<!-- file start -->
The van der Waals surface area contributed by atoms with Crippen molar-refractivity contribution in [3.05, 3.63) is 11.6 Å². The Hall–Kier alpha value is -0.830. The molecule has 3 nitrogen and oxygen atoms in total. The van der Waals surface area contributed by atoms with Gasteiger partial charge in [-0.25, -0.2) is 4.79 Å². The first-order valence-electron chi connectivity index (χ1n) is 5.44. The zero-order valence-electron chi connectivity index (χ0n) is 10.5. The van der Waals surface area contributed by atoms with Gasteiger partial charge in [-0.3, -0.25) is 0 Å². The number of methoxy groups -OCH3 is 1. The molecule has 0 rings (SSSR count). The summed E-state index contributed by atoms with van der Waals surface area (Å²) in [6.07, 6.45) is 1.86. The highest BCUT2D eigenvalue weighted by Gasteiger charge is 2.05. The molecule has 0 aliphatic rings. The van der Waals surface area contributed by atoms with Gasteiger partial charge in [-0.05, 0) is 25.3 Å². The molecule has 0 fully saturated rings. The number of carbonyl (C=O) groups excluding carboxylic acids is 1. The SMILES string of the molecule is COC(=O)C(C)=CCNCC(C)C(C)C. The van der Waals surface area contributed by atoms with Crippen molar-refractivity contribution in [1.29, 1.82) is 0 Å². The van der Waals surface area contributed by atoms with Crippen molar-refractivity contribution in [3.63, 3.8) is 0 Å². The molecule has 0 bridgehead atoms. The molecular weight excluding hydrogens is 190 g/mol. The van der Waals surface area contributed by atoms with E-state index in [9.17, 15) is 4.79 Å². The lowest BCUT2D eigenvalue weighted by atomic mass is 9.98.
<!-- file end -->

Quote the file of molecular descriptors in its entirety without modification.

The van der Waals surface area contributed by atoms with Crippen molar-refractivity contribution in [3.05, 3.63) is 11.6 Å². The Hall–Kier alpha value is -0.830. The molecule has 3 nitrogen and oxygen atoms in total. The van der Waals surface area contributed by atoms with Gasteiger partial charge in [-0.25, -0.2) is 4.79 Å². The first-order valence-electron chi connectivity index (χ1n) is 5.44. The zero-order valence-electron chi connectivity index (χ0n) is 10.5. The van der Waals surface area contributed by atoms with Gasteiger partial charge in [-0.3, -0.25) is 0 Å². The number of methoxy groups -OCH3 is 1. The molecule has 0 rings (SSSR count). The summed E-state index contributed by atoms with van der Waals surface area (Å²) in [6.07, 6.45) is 1.86. The highest BCUT2D eigenvalue weighted by Gasteiger charge is 2.05. The molecule has 0 aliphatic rings. The van der Waals surface area contributed by atoms with Gasteiger partial charge in [-0.05, 0) is 25.3 Å². The molecule has 0 fully saturated rings. The number of carbonyl (C=O) groups excluding carboxylic acids is 1. The SMILES string of the molecule is COC(=O)C(C)=CCNCC(C)C(C)C. The van der Waals surface area contributed by atoms with Crippen molar-refractivity contribution in [1.29, 1.82) is 0 Å². The van der Waals surface area contributed by atoms with Crippen molar-refractivity contribution in [3.63, 3.8) is 0 Å². The molecule has 0 bridgehead atoms. The molecular weight excluding hydrogens is 190 g/mol. The van der Waals surface area contributed by atoms with E-state index in [9.17, 15) is 4.79 Å². The lowest BCUT2D eigenvalue weighted by atomic mass is 9.98.